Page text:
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western springs park geese
western springs park geese

SocietyNovember 26, 2019

Revealed: The true fate of the Western Springs geese

western springs park geese
western springs park geese

A gargantuan gaggle of Auckland’s most feared waterfowl have been served an eviction notice. But where are they really going? Alice Neville investigates. 

“A nice farm up north.” We all know a problematic animal who’s been subject to that euphemistic fate. A bitey dog, a skittish goat, a rabid rabbit (shout-out to my childhood pet bunny, who was a genuine psychopath). 

The latest cretinous critters to get the “sent-to-a-farm” treatment are the Western Springs geese, those feathered fiends that have been terrorising Auckland park-goers since time immemorial (or at least a good 30 years or so). 

In the past few months, however, the situation has become critical. We are approaching the goosepocalypse. After a recent visit, Spinoff boss Duncan Greive described an Orwellian scene in which feral fowl ruled the roost, laughing in the face of any futile human attempt to control nature. “They’re a freaky gang wandering around hissing at everyone!” he spluttered. “It’s more geese than park!” 

Absolute scenes (Photo: Alice Neville)

On Friday, Auckland City Council announced that 140 of the 160 or so geese to whom the park is home would be “getting a helping hand to migrate to warmer climes in the north”.

No more details were given in the press release, and the subsequent RNZ article did not shed any further light. Given that in July the council was considering culling the geese, is it any wonder my suspicions were raised? 

But council media comms person Tarannum Shaikh assured me that no, the wicked waterfowl are not headed to the big farm in the sky. They’re destined for two large lifestyle blocks north of Auckland, one of which is taking 100 geese, one 40, where they’ll live out their days in rural bliss. The owners of said properties aren’t keen on publicity so no further details were divulged.

So how has it got to this point, and why can’t we just relinquish the park to the geese and their avian comrades (sex-pest Mallard ducks, predatory pūkeko and the like) to roam wild and free, unperturbed by human interference?

Well, there are just too many of the buggers, essentially. The number of geese the park can sustain is 20, says the council. But geese are strong independent birds who can be controlled by no human, so goose upon goose upon gander kept turning up on its own accord, copulating and reproducing.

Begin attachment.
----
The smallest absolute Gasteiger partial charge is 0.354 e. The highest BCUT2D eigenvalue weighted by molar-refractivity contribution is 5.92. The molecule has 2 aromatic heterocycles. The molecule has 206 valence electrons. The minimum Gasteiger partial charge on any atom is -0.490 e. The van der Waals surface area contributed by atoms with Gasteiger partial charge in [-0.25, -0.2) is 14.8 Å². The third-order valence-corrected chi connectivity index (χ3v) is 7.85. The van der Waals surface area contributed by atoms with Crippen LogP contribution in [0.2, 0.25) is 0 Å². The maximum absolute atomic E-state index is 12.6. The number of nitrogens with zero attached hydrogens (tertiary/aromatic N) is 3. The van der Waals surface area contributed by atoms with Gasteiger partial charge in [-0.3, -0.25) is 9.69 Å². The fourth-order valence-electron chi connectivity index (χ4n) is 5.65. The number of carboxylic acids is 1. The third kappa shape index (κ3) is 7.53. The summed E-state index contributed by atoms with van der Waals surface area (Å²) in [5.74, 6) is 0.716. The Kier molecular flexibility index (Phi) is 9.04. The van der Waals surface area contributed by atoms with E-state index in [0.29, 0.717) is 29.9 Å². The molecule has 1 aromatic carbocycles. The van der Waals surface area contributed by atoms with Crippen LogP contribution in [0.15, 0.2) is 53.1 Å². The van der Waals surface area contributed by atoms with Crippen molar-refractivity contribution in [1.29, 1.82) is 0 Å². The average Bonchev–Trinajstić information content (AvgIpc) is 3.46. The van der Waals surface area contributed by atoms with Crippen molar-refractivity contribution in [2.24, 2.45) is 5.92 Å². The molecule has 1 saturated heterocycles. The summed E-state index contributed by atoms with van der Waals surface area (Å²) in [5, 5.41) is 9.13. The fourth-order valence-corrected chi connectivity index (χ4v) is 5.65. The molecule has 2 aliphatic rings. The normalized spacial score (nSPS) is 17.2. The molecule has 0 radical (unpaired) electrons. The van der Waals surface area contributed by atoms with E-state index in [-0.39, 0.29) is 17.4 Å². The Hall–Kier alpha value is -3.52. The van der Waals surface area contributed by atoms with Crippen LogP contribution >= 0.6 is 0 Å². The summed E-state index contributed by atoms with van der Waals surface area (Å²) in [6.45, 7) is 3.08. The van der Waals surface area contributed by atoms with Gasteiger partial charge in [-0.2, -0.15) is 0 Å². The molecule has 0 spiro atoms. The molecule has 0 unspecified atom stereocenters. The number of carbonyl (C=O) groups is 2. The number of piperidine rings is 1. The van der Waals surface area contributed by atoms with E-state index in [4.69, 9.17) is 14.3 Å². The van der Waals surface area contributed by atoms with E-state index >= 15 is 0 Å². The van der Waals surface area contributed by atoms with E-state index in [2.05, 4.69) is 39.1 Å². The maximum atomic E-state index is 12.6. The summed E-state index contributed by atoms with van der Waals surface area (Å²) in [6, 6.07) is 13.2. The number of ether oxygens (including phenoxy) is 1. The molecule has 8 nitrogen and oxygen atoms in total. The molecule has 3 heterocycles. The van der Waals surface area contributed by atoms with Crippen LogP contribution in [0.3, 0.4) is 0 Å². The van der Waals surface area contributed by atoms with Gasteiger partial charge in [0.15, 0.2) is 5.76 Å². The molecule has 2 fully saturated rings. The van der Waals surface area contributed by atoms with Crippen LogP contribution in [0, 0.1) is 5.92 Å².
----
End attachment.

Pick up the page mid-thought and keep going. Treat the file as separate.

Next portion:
The current gaggle competes with native waterfowl – each greedy goose eats about 3kg of green matter a day – and fouls the environment (1.3kg of poo a day, per goose). All those faeces mean the water quality of the lake, which has cultural and historical significance as a mahinga kai for Māori (Te Wai Ōrea, the Māori name for Western Springs, means ‘waters of the longfin eel’), is terrible.

Pondering its fate (Photo: Alice Neville)

So the goosies’ goose is cooked. Which brings us to the elephant (or, um, giant prehistoric goose, perhaps) in the room. Sure, retirement at a lifestyle block sounds nice and all, but you know what else we could do? Eat them. 

Christmas is less than a month away and for centuries goose was the poultry of choice for a festive centrepiece. It’s only in recent decades that that gobbling upstart the turkey has stolen old goosie mate’s thunder, but in the last few years they’ve been making a comeback in the UK.

I asked Shaikh if eating them had been considered, and she said the answer was “almost definitely a no”, but she’d make some inquiries. “Please don’t make them part of your Thanksgiving/Christmas meal feature!” (Having food editor in my email signature had probably raised suspicions.) Subsequent to publication, Council got in touch say that while requests were made to consider the geese as “a food source to specialist restaurants, we declined this idea. Additionally, as the birds have not been raised for their meat, they wouldn’t comply with the standards set by Ministry for Primary Industries, which governs the sale and supply of meat.”

There are no children at this playground because the geese ate them (Photo: Alice Neville)

Still, think of all the traumatised Aucklanders who have suffered at the hands (wings/beaks/webbed feet, perhaps) of these brutal beasts who could take heart in the knowledge that their dark, rich, gamey meat was being consumed. “They’re evil buggers and someone should roast them,” commented one victim, a lifelong vegetarian who has never recovered from a chilling childhood run-in with snappy beaks and flapping wings. Revenge is a dish best served honey-glazed, spiced and roasted, after all.

Too harsh? Although inarguably terrifying (they have teeth on their tongues FFS), geese are actually quite cool. They’re super loyal, utterly devoted to their partners and children. “When a goose’s mate is killed, he or she will mourn in seclusion. After a partner dies, some geese spend the rest of their lives as widows or widowers, refusing to mate again.” I’m crying. Would 100% swipe right on a gander. 

The fact they’re fucking psychos has its upsides too: guard geese have been effectively used since ancient times. 

Because seriously, who would mess with this? 

Photo: Getty Images

But the council appears to have made its decision. A pen is being assembled in the park so the geese can get used to it – to lull them into a false sense of security, perhaps, that it’s just a nifty new piece of furniture for their enjoyment – before BOOM, they will be corralled into it and trucked up north by mid December. Godspeed, you feathered freaks, godspeed.

Keep going!